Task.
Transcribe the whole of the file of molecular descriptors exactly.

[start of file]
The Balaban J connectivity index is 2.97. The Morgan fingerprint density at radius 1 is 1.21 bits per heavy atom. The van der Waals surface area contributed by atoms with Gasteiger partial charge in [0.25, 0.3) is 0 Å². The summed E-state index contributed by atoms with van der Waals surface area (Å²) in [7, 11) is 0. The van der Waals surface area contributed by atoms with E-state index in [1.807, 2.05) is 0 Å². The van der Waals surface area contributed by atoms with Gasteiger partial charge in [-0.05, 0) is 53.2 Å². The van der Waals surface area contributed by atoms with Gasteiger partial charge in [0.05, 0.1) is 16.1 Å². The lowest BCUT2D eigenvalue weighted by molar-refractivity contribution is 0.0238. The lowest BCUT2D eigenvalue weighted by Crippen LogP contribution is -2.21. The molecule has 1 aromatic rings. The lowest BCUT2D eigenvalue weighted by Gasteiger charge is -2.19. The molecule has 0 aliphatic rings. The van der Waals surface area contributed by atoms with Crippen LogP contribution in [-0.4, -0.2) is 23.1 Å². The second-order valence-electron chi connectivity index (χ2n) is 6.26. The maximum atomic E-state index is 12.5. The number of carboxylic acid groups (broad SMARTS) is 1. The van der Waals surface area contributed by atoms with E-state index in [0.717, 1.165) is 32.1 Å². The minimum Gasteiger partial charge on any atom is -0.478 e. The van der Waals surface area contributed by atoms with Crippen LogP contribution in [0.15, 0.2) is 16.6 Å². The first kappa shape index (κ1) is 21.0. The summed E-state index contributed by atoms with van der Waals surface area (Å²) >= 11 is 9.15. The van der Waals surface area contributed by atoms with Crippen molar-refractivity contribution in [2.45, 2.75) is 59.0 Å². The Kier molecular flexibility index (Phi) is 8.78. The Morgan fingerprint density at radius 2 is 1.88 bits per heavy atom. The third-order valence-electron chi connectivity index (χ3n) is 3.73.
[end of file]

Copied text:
The Balaban J connectivity index is 2.97. The Morgan fingerprint density at radius 1 is 1.21 bits per heavy atom. The van der Waals surface area contributed by atoms with Gasteiger partial charge in [0.25, 0.3) is 0 Å². The summed E-state index contributed by atoms with van der Waals surface area (Å²) in [7, 11) is 0. The van der Waals surface area contributed by atoms with E-state index in [1.807, 2.05) is 0 Å². The van der Waals surface area contributed by atoms with Gasteiger partial charge in [-0.05, 0) is 53.2 Å². The van der Waals surface area contributed by atoms with Gasteiger partial charge in [0.05, 0.1) is 16.1 Å². The lowest BCUT2D eigenvalue weighted by molar-refractivity contribution is 0.0238. The lowest BCUT2D eigenvalue weighted by Crippen LogP contribution is -2.21. The molecule has 1 aromatic rings. The lowest BCUT2D eigenvalue weighted by Gasteiger charge is -2.19. The molecule has 0 aliphatic rings. The van der Waals surface area contributed by atoms with Crippen LogP contribution in [-0.4, -0.2) is 23.1 Å². The second-order valence-electron chi connectivity index (χ2n) is 6.26. The maximum atomic E-state index is 12.5. The number of carboxylic acid groups (broad SMARTS) is 1. The van der Waals surface area contributed by atoms with E-state index in [0.717, 1.165) is 32.1 Å². The minimum Gasteiger partial charge on any atom is -0.478 e. The van der Waals surface area contributed by atoms with Crippen LogP contribution in [0.15, 0.2) is 16.6 Å². The first kappa shape index (κ1) is 21.0. The summed E-state index contributed by atoms with van der Waals surface area (Å²) >= 11 is 9.15. The van der Waals surface area contributed by atoms with Crippen molar-refractivity contribution in [2.45, 2.75) is 59.0 Å². The Kier molecular flexibility index (Phi) is 8.78. The Morgan fingerprint density at radius 2 is 1.88 bits per heavy atom. The third-order valence-electron chi connectivity index (χ3n) is 3.73.